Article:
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Amnesty International Regarding Romanian Children

By Betsy M. Meredith

Amnesty International Regarding Romanian Children

Throughout the 1990s, photos in newspapers and television broadcasts revealed the atrocities in Romanian orphanages. Many of us have cringed and attempted to erase the images from our minds. However, while the images can fade in our memory, the problem still exists. Romania has a track record of human rights violations, including the abuse and neglect of the nation’s children, which includes the enormous orphan population. How has Amnesty International (AI) assisted with this challenge? AI has, in fact, had a voice and has spoken for those children who cannot speak for themselves. By doing so, the international community has taken notice of the human rights violations in Romania and has put pressure on them to raise their standards. This pressure has been especially important considering Romania has aspirations of joining the European Union in 2007.


To understand the challenge that Romania, AI, and the international community as a whole, encounters in addressing the challenge with orphans, it is important to understand the dilemma in historical context. The explanation to the vast orphan problem is revealed by looking at the totalitarian rule of Nicolae Ceausescu during the era of communism. The large orphan population is “a direct result of his insistence that women under the age of 45 have at least five children, coupled with his ban on contraception and abortion” (Kisslinger 2002). In addition to this, “families were given monetary incentives upon the birth of each new child, and families with more than four children would receive 500 lei per month, about one-fifth of low income workers’ monthly salaries, for each new child” (Klingman 1998, 73 as read in Glowviczki 2004, 117). Why was Ceausescu encouraging, even requiring, women to have so many children? 

The dictator was focused on spreading communism and he believed the way to do it was by increasing the Romanian population. Ceausescu’s goal was increasing a “communist population of Romania to 30 million by the year 2000” (White 2003). It is not difficult to surmise that many families were unable to care for their children and, as a result, placed them in orphanages. The government seized the opportunity to acquire the children and, “Ceausescu created state-run orphanages to house the excess children. His aim was to draft these children into the army when they reached adulthood, in order to bolster Romania's military force” (White 2003). What were the lasting consequences, of the implementation of this plan, after the fall of communism in the state?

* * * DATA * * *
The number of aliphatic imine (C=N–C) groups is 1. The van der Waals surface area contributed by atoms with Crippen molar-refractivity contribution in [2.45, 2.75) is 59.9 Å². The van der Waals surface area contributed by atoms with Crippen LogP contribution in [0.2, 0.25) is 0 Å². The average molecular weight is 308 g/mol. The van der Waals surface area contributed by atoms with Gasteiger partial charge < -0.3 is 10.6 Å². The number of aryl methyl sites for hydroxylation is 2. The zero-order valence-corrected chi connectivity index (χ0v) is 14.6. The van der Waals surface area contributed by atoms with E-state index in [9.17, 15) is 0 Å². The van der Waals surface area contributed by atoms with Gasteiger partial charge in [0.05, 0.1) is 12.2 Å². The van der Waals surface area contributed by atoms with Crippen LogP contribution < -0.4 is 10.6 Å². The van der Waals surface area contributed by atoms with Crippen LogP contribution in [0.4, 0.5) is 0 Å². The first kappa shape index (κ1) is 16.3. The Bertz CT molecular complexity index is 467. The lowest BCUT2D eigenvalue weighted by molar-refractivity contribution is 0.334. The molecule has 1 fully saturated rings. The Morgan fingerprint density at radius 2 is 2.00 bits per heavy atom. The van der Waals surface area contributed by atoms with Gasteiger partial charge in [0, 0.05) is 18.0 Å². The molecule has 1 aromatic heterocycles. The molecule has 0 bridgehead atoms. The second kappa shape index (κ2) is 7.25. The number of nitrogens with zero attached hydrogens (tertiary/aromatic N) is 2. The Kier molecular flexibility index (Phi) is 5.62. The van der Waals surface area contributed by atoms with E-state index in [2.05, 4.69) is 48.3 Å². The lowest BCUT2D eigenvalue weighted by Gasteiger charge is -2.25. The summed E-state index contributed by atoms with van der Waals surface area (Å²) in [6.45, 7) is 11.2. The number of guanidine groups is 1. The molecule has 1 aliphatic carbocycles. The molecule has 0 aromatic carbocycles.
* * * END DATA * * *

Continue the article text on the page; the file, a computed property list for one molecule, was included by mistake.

Had Nicolae Ceausescu continued to rule, he would have discovered that his plan to use children, raised in the government orphanages, for military purposes was a flawed plan. Ceausescu’s plan would have failed and international organizations such as AI still take issue with Romania’s human rights record pertaining to children, including the orphan population. The reason for both of these points is the fact that the orphans were exposed to horrid conditions. In one aspect, Ceausescu was successful. He did, in fact, increase the population in Romania. Sadly, after the dictator’s death, “experts estimated that between 100,000 and 300,000 children lived in these baby homes or orphanages for the school-aged or in institutions for persons considered to be irrecuperable” (Romanian encyclopedia.adoption.com).  These children were not taken care of and in fact lived in deplorable conditions. “No consideration was ever given to the developmental needs of the children” (Kisslinger 2002). Tanya Kissinger, a volunteer caregiver, reports that the orphanages were filled with “malnourished children, most under the age of three, many covered in bedsores, lying on urine-soaked cots in steel cribs”. She goes on to say the many of these children had not learned to “walk or talk”, and “significant numbers were dying of infectious diseases” (Kissinger 2002). Regarding disease, many orphaned and abandoned children have acquired the HIV virus. According to Human Rights Watch, they discovered “in 1990 that doctors forbidden to acquire medical information from outside the country had carried out a practice of giving small blood transfusions to children to “strengthen” them” (Children hrw.org). These conditions were certainly not acceptable if the goal was to raise a strong, healthy army. When the conditions of these orphanages surfaced, a horrified international community including NGO’s (non-governmental organizations) like Human Rights Watch, and AI, took notice.